Despite efforts of police and building officials to protect tornado victims from unsolicited and unlicensed contractors, some opportunists are doing their best to cash in on the weekend's tornadoes.
Just ask Linda Hallas, a resident of the hard-hit Autumn Run subdivision who says she has been pestered by 15 contractors who want her business. The most memorable was the fellow from Orlando who _ despite the fact Hallas' home no longer has a roof _ wanted to clean her carpet.
"It's comical. It's hysterical. It's like, "You've got to be kidding,' " said her neighbor Liz Rosenberger, whose house has been condemned because it is not salvageable.
Police officers, who have cordoned off the hardest hit areas, have been turning away scores of contractors, some from out of state, to protect consumers and keep the streets clear for utility and emergency vehicles. But residents say some still manage to get through.
Micah Bass, owner of the Orlando carpet cleaning company that visited Hallas, said his employees were soliciting business while they were in the subdivision visiting regular customers.
At nearby Park Royale Mobile Home Village, "it was just a steady parade of pickup trucks" on Tuesday, said resident Billie Vermeersch, 76.
Her son, James Vermeersch of suburban Detroit, said he resented the unsolicited contractors.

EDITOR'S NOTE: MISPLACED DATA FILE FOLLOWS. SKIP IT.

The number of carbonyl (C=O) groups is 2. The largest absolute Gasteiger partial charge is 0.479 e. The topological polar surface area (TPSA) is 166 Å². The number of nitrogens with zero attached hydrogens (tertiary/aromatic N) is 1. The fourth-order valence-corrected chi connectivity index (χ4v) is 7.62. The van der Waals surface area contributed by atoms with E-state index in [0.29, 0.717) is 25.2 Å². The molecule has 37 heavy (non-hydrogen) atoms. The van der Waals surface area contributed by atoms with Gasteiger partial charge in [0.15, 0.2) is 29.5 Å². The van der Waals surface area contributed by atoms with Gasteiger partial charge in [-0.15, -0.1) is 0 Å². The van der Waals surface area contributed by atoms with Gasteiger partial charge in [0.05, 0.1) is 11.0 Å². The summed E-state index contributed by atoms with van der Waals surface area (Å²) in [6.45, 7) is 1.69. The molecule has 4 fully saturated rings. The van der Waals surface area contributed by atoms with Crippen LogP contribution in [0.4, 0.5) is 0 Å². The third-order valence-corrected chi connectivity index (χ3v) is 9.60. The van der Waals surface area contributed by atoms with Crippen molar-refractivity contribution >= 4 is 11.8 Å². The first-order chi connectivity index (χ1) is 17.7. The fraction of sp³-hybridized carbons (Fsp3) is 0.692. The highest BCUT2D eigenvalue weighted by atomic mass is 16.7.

"You see these guys go by with air conditioning repair on the side of their trucks. . . . Yeah, maybe I'd have it repaired if I could find it."
Down the street, Doris Althouse said she had not been visited by an unsolicited contractor, but she did get a phone call about noon Wednesday.
"I thought it was our insurance adjuster, but the lady said, no, she was calling to see if we needed any minor repairs done. I said, "Lady, I have no minor repairs. I'm wiped out.' "
Meanwhile, some residents who weren't hit by the tornado are feeling the effects of tornado cons. County officials fear that scam artists are using the tornado as an excuse for their latest "charity" drive.
"It looks like there are a few charlatans mixed in with the many honest and licensed groups that are trying to help the tornado victims," said Charles P. Connolly, Pinellas County's charitable solicitations officer.
Connolly said he had received a number of calls from residents inquiring about charities that Connolly has never heard of. He cautioned people to check carefully before donating to an unfamiliar group soliciting for tornado victims.
Still, it looks as if Pinellas residents haven't had to contend with anywhere near the number of scam artists who flocked to Dade County after Hurricane Andrew in August. Within two weeks of that storm, the state attorney general's office fielded 1,000 complaints about price gouging and issued more than 70 subpoenas for price records.
Wednesday, state and local law enforcement and consumer officials said they had not received any complaints of price gouging in the tornadoes' wake.
Officials noted that the damage in Pinellas was confined to much smaller areas than those affected by Hurricane Andrew, so it is a simpler matter to keep out the unscrupulous. Furthermore, because most stores were not damaged, no one in Pinellas has been forced to buy a chain saw off the back of a pickup truck. But some consumer officials said it might be too soon to know if consumers are getting ripped off.